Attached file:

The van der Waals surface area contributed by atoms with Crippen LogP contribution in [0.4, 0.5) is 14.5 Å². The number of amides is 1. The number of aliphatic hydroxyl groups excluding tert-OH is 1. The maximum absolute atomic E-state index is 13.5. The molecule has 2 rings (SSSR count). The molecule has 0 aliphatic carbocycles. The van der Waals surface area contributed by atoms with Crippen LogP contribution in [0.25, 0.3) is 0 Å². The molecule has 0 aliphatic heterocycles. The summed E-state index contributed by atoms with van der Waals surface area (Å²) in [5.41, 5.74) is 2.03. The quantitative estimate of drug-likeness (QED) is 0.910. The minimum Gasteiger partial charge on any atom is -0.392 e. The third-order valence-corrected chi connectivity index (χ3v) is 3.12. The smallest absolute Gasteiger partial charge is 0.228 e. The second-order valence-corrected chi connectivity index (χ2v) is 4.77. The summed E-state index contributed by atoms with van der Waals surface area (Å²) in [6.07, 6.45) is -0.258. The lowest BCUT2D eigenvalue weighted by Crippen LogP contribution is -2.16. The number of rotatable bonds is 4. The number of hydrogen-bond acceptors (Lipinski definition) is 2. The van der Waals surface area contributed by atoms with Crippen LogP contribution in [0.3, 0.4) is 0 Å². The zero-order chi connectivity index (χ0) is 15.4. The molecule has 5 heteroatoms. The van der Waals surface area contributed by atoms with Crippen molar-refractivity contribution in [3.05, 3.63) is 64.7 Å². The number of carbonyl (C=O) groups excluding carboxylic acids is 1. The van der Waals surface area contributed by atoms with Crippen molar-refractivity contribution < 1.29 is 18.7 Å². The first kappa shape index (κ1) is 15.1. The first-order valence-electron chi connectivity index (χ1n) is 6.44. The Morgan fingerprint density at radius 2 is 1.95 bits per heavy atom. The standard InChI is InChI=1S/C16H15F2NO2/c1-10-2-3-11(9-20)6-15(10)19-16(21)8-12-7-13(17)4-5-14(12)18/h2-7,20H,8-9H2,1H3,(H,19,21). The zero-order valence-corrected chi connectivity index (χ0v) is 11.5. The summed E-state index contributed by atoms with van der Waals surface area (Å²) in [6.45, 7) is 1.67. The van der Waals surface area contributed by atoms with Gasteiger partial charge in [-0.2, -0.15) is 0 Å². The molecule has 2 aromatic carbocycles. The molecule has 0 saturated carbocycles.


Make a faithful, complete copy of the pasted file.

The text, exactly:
The van der Waals surface area contributed by atoms with Crippen LogP contribution in [0.4, 0.5) is 14.5 Å². The number of amides is 1. The number of aliphatic hydroxyl groups excluding tert-OH is 1. The maximum absolute atomic E-state index is 13.5. The molecule has 2 rings (SSSR count). The molecule has 0 aliphatic carbocycles. The van der Waals surface area contributed by atoms with Crippen LogP contribution in [0.25, 0.3) is 0 Å². The molecule has 0 aliphatic heterocycles. The summed E-state index contributed by atoms with van der Waals surface area (Å²) in [5.41, 5.74) is 2.03. The quantitative estimate of drug-likeness (QED) is 0.910. The minimum Gasteiger partial charge on any atom is -0.392 e. The third-order valence-corrected chi connectivity index (χ3v) is 3.12. The smallest absolute Gasteiger partial charge is 0.228 e. The second-order valence-corrected chi connectivity index (χ2v) is 4.77. The summed E-state index contributed by atoms with van der Waals surface area (Å²) in [6.07, 6.45) is -0.258. The lowest BCUT2D eigenvalue weighted by Crippen LogP contribution is -2.16. The number of rotatable bonds is 4. The number of hydrogen-bond acceptors (Lipinski definition) is 2. The van der Waals surface area contributed by atoms with Crippen LogP contribution in [0.3, 0.4) is 0 Å². The zero-order chi connectivity index (χ0) is 15.4. The molecule has 5 heteroatoms. The van der Waals surface area contributed by atoms with Crippen molar-refractivity contribution in [3.05, 3.63) is 64.7 Å². The number of carbonyl (C=O) groups excluding carboxylic acids is 1. The van der Waals surface area contributed by atoms with Crippen molar-refractivity contribution < 1.29 is 18.7 Å². The first kappa shape index (κ1) is 15.1. The first-order valence-electron chi connectivity index (χ1n) is 6.44. The Morgan fingerprint density at radius 2 is 1.95 bits per heavy atom. The standard InChI is InChI=1S/C16H15F2NO2/c1-10-2-3-11(9-20)6-15(10)19-16(21)8-12-7-13(17)4-5-14(12)18/h2-7,20H,8-9H2,1H3,(H,19,21). The zero-order valence-corrected chi connectivity index (χ0v) is 11.5. The summed E-state index contributed by atoms with van der Waals surface area (Å²) in [6.45, 7) is 1.67. The van der Waals surface area contributed by atoms with Gasteiger partial charge in [-0.2, -0.15) is 0 Å². The molecule has 2 aromatic carbocycles. The molecule has 0 saturated carbocycles.